Professional services reform in Italy

The Berlus­coni gov­ern­ment has announced a pack­age of emer­gency mea­sures to lib­er­al­ize the Ital­ian econ­o­my that includes a “con­sti­tu­tion­al” change to speed up the lib­er­al­i­sa­tion of pro­fes­sion­al ser­vices.

The mea­sures includ­ed a plan to amend the con­sti­tu­tion to make a bal­anced bud­get manda­to­ry, a sec­ond con­sti­tu­tion­al change that would force “closed pro­fes­sions” to lib­er­alise ser­vices, a speed­ing up of wel­fare reforms, and oth­er struc­tur­al reforms designed to boost Italy’s stag­nant econ­o­my. via FT.com.

Italy’s chal­lenge is not, in fact, its cur­rent fis­cal deficit. That’s a rather mod­est 4.5% of GDP accord­ing to the IMF. The prob­lem is that the con­sol­i­dat­ed Ital­ian pub­lic debt (long-term) is about 120% of GDP. That, too, might be sus­tain­able in a high-growth econ­o­my, but Ital­ian growth rates are mis­er­able; pro­ject­ed to be about 1% this year. In a cli­mate of bear­ish pes­simism about South­ern Europe, Italy’s sov­er­eign debt looks dis­count­able.

The coun­try has a huge pub­lic pen­sion lia­bil­i­ty (14% of GDP says the NY Times) and, although unem­ploy­ment at 8% is low­er than in oth­er parts of Europe, it has very low labor-force par­tic­i­pa­tion rates (61% for men, vs 75% else­where in Europe).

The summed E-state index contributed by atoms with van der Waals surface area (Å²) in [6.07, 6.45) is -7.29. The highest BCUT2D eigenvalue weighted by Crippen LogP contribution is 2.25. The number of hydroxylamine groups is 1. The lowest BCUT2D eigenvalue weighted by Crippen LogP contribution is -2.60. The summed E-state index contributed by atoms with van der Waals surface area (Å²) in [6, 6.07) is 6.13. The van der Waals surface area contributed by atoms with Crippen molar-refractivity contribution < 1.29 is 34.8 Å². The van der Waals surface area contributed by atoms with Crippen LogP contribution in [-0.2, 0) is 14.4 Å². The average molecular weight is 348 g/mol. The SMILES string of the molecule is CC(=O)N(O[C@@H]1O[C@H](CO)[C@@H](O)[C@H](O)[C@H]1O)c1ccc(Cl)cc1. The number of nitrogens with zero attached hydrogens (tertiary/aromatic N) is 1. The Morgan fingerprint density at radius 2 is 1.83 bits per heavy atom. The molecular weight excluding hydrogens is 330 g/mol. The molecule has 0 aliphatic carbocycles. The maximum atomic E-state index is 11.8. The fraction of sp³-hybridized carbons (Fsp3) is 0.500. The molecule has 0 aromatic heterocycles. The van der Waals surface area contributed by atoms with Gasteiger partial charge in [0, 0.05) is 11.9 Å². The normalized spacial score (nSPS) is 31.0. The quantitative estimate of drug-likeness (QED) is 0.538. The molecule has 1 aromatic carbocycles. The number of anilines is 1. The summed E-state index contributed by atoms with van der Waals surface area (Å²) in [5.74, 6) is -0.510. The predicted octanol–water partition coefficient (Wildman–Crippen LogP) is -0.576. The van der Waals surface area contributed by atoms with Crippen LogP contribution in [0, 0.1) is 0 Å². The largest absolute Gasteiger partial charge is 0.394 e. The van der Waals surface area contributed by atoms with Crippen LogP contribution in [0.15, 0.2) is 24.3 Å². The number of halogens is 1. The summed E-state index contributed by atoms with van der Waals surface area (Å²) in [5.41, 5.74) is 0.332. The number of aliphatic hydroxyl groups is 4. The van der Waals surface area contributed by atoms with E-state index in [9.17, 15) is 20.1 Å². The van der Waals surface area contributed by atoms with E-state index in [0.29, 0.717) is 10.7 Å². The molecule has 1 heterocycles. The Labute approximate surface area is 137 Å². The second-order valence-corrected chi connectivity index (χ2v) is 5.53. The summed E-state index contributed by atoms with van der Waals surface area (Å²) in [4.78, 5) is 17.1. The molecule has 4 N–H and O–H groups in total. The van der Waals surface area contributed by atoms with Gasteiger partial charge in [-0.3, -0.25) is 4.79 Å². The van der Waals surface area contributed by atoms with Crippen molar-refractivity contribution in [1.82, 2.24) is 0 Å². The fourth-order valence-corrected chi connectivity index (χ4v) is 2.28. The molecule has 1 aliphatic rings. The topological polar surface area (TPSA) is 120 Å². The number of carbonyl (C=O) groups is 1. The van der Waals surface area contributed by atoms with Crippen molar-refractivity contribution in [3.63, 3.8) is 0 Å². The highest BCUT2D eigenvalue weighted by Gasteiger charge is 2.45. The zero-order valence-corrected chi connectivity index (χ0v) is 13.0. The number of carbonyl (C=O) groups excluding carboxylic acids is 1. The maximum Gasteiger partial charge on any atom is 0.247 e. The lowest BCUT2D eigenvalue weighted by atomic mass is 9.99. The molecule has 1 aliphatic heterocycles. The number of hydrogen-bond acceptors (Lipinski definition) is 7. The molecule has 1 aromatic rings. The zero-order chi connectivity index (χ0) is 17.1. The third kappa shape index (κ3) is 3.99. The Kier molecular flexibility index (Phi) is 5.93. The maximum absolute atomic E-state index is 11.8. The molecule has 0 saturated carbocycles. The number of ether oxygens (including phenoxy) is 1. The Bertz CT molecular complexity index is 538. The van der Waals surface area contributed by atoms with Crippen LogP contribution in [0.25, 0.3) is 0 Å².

The “con­sti­tu­tion­al” reform to open up pro­fes­sion­al ser­vices appears to relate, among oth­er ser­vices mar­kets defi­cien­cies list­ed in the IMF Arti­cle 4 Con­sul­ta­tions report, to the re-intro­duc­tion (con­trary to the EU Ser­vices Direc­tive) of min­i­mum fees for lawyers.

Pro­fes­sion­al ser­vices (accoun­tan­cy, legal, engi­neer­ing etc.) are among the most impor­tant ser­vices inputs to pro­duc­tion. The pro­duc­tiv­i­ty of these indus­tries play a key role in the pro­duc­tiv­i­ty of the econ­o­my as a whole because near­ly every oth­er busi­ness relies on them. Here’s a clas­sic paper on the impact that more com­pet­i­tive Busi­ness Ser­vices (the Bal­ance of Pay­ments cat­e­go­ry that includes pro­fes­sion­al ser­vices) had in allow­ing the Anglo­phone economies to out­pace the con­ti­nen­tal Euro­pean economies in the ear­li­er part of this decade (Inklaar, Tim­mer and Ark’s 2007 “Mind the Gap!”).

If you find the econo­met­rics eye-glaz­ing, just skip to the com­par­isons of con­tri­bu­tion to growth in Table 3 of the paper to get an idea of how much dif­fer­ence it makes to have a com­pet­i­tive price from law firm, accoun­tants, engi­neers etc.

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